"It is a changing market out there, and it causes people to re-evaluate how they are doing things," he says.

Strategic planning and careful consideration of market indicators and price tolerance are key. The amount of risk any business owner takes needs to be based on the how much of the product cost is derived from energy purchases. Rasmussen uses recent events as an example of how trying to play the market can backfire.

"In 1998, natural gas prices dipped to their lowest point in five years, and people thought it was going to get lower in the summertime," he recalls.

What actually happened is that the price went from $2.51 to $9.97 in nine months and the market hasn't seen prices dip like that again.

The scenario can be complex, depending on the specific needs of each company. However, Rasmussen says, a strategic plan can be developed to hedge against rising prices.

One option is to set margins in the market. The margin has triggers to buy at both the high and low ends of what a company wants to pay. Triggers hedge against high prices, while allowing a business to work within a preplanned budget.

"They will probably not get the absolute lowest price in the market, but what they may get in the long run will beat the market 80 percent of the time," Rasmussen says.

What is probably the most profound difference in the natural gas market today is that the end of summer season prices are the lowest of the year. Recently, business owners who waited to buy gas until the summer, "thought that prices are lower in the summertime, and historically, they were; before 1997 it worked out financially."

But with hotter summers, more air conditioners and different market conditions, that is no longer true.

Another method of watching energy costs while getting a manageable price is to buy contracts in percentages. Taking into consideration a client's short- and long-term objectives, and current and future market indicators, Rassmussen sometimes suggests buying energy contracts in part.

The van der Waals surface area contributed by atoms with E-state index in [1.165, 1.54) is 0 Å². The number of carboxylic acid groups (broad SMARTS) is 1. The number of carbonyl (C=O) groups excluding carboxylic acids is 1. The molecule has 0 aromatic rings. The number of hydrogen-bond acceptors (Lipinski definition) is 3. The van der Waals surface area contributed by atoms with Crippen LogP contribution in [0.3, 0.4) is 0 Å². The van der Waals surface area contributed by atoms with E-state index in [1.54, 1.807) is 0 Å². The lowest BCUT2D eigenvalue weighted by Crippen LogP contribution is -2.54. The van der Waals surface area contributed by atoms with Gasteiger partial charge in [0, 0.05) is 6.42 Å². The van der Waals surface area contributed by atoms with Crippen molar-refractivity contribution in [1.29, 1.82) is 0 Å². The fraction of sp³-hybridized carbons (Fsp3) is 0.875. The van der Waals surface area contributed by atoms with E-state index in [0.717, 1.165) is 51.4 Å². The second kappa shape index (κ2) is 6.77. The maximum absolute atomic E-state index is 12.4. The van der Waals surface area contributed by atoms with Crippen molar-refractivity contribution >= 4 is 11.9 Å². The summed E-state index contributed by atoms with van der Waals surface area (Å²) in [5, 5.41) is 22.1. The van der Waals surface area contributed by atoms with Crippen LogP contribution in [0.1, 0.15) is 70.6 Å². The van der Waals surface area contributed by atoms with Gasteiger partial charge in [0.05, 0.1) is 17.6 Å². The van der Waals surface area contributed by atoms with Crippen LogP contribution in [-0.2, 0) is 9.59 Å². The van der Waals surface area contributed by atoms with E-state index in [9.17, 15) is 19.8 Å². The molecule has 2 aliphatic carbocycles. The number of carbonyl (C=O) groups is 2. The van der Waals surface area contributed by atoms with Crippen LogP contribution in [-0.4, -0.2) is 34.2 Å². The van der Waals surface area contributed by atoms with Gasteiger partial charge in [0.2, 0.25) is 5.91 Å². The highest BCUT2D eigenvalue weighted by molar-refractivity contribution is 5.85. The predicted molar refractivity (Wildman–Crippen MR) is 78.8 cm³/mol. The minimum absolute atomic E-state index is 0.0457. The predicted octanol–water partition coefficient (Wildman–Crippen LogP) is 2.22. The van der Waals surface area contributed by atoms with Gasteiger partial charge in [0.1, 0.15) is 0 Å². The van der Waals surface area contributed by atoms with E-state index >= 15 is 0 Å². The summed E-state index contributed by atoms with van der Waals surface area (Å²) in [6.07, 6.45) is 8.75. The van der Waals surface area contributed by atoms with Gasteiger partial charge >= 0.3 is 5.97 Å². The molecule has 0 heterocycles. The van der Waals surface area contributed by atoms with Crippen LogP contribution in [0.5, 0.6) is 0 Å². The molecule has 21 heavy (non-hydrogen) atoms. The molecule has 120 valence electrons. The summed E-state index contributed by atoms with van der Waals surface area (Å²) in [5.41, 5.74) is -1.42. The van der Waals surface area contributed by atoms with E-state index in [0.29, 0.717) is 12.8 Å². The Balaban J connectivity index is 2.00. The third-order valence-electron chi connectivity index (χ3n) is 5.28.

"If somebody is using 20,000 units a month, we will buy one-third for that month at the current price, then buy another before the winter if we were worrying about prices rising, while leaving the last third open in case the market drops lower," he says.

The key is careful analysis of the market and setting triggers so a business is not caught at the end of an upward price swing.

"We re-evaluate (market prices) every day," Rasmussen says.

Whatever approach you take, there's no overemphasizing the importance of a long-range plan.

"Plan further out because you have more time for all of these market fundamentals to play into your hands," Rasmussen says.

In some cases, that means buying contracts two, three or even five years out. Historically, even a contract of 18 months was deemed too long, but that seems to be changing.

"From the conversations I have with more and more of my customers, they are not afraid to get into long-term contracts," Rasmussen says.

And why not? With no end in sight for market volatility, your business simply cannot afford to get caught short-sighted. How to reach: Armarata-Hess, (440) 461-3523

Kim Palmer (kpalmer@sbnnet.com) is managing editor of SBN Magazine.